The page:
What has lots of humor, giant man-eating worms, blatant sexual tension AND stars Kevin Bacon, Michael Gross, Fred Ward, and Reba McEntire? I know, right? You’re thinking, too good to be true. But in case you weren’t big on films in the early 90s, you missed out on one of the greatest, now-cult-classic films of all time: Tremors.
As I said to my roommate the last time I watched it, it’s kind of like Jaws but it’s about bigass, wormlike creatures under the ground. Just when you thought it was safe to walk around outside…. Even the movie poster looks reminiscent of Jaws, see? For the record, they don’t have giant, nasty teeth like that. But it sure is scary looking.
Some of you might be thinking, are you kidding? But I’m not. I have probably seen this film anywhere from 40-100 times. Somewhere in there. It’s a lot. I can recite dialogue easily. That’s why writing this post will be so facile and enjoyable. It’s straight from the heart and my memory.
If it weren’t for the sarcastic jokes among the characters about what a fucked up situation they have found themselves in, this movie would take itself too seriously and it would have failed miserably. However, the constant banter between Valentine McKee (Bacon) and Earl Bassett (Ward) drives the movie forward with more force than the actual plotline of giant graboids trying to stubbornly get at and swallow each and every one of them.
The other character that simply cannot be missed is that of Michael Gross’s Burt Gummer, an anti-government, warloving, gun toting survivalist (and probably conspiracy theorist). Gross throws himself into his character with a gusto that almost overshadows Kevin Bacon and Fred Ward – almost. But the duo manages to keep the spotlight on them as the main protagonists and thus the audience in stitches.
Then, if you go ahead and watch Tremors II (I cannot in good conscience put my endorsement behind III or IV), you will discover that they expounded on the fact that these creatures are “smart” and they evolve quickly. So it would make sense if the Graboids (dubbed so by Walter Chang, right before he’s eaten alive in his own store) would go where there was slightly more population, even if it was just invading a giant cattle ranch. We can’t really understand why they’d prefer the laborious chase of going after people over less intelligent animals. Perhaps it’s the ultimate thrill for them and they feel deserving of their meal after they’ve managed to suck down a human. We can’t really be sure.
And it begs to be asked after you’ve seen the movie as many times as I have, but: why don’t the graboids move on to another town instead of just waiting out the deaths of 14 people? The town of Perfection, Nevada shows its population to be 14 at the beginning but it easily loses a handful up front before we get to the main crew desperately trying to stay alive.
We just know that the graboids are dumb enough to get killed (spoiler alert!) by running full speed into a concrete aqueduct and taking the bait of a lit homemade bomb. The other one gets shot up by Burt and his wife (McEntire), since their entire rec room is one big wall of guns and ammo. It’s not to be missed. And the last, most “intelligent” graboid, who manages to avoid getting shot or blown up? They trick it into careening through a cliff wall and falling to its death where the filmmakers give us the glorious money shot of its guts and blood exploding out of its gigantic, carnivorous body. The movie is not for those who can’t stand a little gore, I’ll be honest. It’s all in good fun. This movie just had to be as fun to make as it is to watch and take it all in.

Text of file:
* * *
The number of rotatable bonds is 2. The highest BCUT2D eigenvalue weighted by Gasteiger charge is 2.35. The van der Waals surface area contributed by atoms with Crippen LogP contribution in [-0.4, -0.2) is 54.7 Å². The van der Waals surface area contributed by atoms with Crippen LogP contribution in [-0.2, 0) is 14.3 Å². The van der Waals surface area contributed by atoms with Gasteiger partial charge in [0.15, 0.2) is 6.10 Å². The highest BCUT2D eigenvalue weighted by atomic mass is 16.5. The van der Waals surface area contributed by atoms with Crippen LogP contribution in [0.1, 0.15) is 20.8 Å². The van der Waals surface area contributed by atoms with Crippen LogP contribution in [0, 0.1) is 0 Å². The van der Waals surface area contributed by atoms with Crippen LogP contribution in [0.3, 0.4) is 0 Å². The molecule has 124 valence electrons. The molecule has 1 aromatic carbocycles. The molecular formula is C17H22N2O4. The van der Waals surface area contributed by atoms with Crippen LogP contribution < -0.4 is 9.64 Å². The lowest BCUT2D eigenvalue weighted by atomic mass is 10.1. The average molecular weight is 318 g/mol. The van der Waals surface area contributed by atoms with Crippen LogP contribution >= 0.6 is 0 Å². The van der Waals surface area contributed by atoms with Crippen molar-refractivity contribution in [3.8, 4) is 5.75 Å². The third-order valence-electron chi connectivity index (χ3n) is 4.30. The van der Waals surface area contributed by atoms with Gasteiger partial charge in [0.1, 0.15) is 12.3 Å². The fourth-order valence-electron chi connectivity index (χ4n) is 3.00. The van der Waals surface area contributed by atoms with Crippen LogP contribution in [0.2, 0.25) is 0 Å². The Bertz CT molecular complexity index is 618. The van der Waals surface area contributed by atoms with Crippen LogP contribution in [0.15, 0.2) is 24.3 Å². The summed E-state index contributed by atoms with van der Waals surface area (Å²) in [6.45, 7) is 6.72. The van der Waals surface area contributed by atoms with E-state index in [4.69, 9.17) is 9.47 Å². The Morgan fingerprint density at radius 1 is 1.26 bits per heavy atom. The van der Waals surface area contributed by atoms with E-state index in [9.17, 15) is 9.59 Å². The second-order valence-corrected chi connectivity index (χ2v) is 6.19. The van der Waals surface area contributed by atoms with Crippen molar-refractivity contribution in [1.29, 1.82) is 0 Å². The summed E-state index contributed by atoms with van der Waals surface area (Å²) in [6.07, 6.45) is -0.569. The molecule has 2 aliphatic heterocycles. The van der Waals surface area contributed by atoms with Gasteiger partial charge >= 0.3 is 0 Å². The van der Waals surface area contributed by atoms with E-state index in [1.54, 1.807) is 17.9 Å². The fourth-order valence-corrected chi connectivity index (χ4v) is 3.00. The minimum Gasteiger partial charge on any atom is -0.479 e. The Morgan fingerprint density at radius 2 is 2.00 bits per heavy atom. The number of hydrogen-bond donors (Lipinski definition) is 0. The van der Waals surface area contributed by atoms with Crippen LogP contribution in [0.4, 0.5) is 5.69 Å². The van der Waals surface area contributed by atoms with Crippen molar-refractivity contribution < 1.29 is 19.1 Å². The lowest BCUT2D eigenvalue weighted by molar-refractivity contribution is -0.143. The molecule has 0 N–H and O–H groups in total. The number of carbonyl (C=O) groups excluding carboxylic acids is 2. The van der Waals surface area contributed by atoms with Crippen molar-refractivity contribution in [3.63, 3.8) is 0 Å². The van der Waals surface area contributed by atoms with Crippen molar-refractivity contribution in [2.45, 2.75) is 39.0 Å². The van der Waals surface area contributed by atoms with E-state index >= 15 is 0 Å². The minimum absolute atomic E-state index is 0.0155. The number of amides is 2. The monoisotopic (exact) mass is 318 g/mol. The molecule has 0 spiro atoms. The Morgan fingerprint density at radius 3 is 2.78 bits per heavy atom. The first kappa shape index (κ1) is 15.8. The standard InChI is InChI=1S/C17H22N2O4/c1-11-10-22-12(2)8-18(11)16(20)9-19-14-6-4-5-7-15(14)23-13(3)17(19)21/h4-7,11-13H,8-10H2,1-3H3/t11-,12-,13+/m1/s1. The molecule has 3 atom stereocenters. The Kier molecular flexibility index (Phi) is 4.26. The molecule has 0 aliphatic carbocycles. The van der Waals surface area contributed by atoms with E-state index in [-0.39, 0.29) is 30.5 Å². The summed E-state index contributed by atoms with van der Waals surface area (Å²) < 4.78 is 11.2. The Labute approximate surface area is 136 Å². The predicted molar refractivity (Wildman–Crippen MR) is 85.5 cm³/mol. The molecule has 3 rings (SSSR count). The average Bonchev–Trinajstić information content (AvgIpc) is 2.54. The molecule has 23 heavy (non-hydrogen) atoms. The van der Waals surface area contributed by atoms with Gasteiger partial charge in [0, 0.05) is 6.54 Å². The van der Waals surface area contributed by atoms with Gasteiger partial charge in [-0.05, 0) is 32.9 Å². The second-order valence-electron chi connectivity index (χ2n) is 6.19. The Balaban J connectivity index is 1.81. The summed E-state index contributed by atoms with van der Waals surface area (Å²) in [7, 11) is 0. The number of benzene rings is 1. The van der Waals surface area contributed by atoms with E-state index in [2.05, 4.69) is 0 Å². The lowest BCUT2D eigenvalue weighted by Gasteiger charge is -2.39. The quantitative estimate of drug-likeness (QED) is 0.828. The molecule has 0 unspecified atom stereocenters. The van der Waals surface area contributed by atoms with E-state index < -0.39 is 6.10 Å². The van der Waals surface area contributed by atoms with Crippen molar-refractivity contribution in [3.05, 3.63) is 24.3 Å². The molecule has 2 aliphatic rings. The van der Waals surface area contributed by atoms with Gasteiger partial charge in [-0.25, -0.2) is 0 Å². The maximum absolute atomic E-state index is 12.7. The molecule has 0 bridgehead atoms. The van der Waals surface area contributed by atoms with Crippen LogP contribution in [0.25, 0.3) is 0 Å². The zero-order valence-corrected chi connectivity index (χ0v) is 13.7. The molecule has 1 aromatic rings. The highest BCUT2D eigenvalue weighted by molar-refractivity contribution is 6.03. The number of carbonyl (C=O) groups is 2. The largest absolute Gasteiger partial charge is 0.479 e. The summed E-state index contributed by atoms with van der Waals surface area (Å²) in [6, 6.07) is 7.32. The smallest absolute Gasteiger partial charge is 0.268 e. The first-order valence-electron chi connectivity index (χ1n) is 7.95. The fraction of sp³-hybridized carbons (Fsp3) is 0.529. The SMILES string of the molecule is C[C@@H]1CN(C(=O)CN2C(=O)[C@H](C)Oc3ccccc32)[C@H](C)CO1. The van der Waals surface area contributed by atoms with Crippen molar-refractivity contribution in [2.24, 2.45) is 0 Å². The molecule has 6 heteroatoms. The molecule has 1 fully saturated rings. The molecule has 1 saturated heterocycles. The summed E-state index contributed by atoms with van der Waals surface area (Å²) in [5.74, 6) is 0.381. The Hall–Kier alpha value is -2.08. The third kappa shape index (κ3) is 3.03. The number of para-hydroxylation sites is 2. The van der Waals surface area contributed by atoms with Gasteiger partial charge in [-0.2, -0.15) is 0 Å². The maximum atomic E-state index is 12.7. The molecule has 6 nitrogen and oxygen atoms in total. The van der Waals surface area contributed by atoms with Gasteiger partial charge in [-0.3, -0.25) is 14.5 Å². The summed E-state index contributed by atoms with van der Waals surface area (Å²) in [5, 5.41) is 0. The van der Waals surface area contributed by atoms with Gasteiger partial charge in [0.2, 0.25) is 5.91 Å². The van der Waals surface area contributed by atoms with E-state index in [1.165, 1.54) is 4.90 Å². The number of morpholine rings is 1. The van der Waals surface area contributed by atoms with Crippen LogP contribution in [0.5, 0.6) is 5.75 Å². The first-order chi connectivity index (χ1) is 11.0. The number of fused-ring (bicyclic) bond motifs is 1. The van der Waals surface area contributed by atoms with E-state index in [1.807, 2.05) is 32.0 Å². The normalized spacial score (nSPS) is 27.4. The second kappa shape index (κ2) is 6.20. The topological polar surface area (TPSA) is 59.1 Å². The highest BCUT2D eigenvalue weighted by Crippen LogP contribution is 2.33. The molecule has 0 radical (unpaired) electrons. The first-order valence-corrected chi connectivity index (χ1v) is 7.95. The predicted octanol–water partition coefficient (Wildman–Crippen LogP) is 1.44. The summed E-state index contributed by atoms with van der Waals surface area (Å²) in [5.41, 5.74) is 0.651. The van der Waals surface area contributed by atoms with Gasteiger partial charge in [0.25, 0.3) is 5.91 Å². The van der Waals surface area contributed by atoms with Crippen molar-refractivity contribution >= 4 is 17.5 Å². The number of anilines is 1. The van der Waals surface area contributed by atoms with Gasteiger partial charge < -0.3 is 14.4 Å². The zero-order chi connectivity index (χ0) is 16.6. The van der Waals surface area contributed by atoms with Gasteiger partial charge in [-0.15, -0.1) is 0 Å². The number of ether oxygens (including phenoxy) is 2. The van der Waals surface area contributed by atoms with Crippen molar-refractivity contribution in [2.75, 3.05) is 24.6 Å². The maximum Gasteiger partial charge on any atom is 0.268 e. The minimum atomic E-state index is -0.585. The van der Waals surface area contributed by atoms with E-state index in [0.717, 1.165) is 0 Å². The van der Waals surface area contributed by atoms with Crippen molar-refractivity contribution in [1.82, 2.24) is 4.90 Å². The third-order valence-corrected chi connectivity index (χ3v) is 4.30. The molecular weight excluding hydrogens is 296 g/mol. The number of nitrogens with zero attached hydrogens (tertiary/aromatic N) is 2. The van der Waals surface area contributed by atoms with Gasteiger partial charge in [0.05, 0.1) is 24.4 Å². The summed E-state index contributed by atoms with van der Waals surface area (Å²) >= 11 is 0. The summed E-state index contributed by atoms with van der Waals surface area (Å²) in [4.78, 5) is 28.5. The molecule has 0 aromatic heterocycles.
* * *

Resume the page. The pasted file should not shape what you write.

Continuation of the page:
There is an entire plot synopsis on Wikipedia if you click here. If you really want the blow by blow without having to watch the movie, then knock yourselves out. But I have yet to meet a person who doesn’t enjoy the film on some level, even if it’s just to shake his or her head and say, “This is retarded.”
My favorite character aspects are the incessant cigarette smoking (this was before the film industry started cracking down on how much influence this has on today’s youth), Kevin Bacon’s southern/hick twang, the constant swearing (“Son of a goddamn bitch…”), the long looks between Val and Rhonda (the Plain Jane love interest who catches Val’s eye eventually) and Val and Earl playing Rock/Paper/Scissors every so often to see who has to take on an unwanted task.
While the entire script is genius, here are some of the best, hand-picked lines from the entire film:
Here comes the starvation. I know what I’m doin’. I’m gonna take one of these, walk right out there with the fuse lit and let ’em take me down. Boom.
We’re sure as hell not gonna pole-vault outta here.
I never thought I’d have to shoot through dirt.
I wish they’d stampede up your ass.
Val: What the hell’s in those things?
Burt: A few household chemicals in the proper proportion.
Oh sure, Earl. Everyone knows about ’em, we just didn’t tell you.
Broke into the wrong goddamn rec room didn’t you, you bastard?
You didn’t get penetration even with the elephant gun.
…and then we run like goddamn bastards.
Earl: Must be long gone.
Val: Yeah, must be. Why don’t you take a little walk and find out?
Val: We could get in People Magazine.
Earl: People? Hell. National Geographic.
Even my father loves this film and now owns it on DVD and he’s a very old-fashioned, classic guy. If it gets a Zoe’s Dad seal of approval, then it must have innate value. Seeeeeeeeeeee it.
Lastly, as a goof, I found this brilliant, two minute “preview” for Brokeback Tremors, with the editor capitalizing on the cowboy look in the film with the music from Brokeback Mountain. Holla if you love Tremors as much as I do!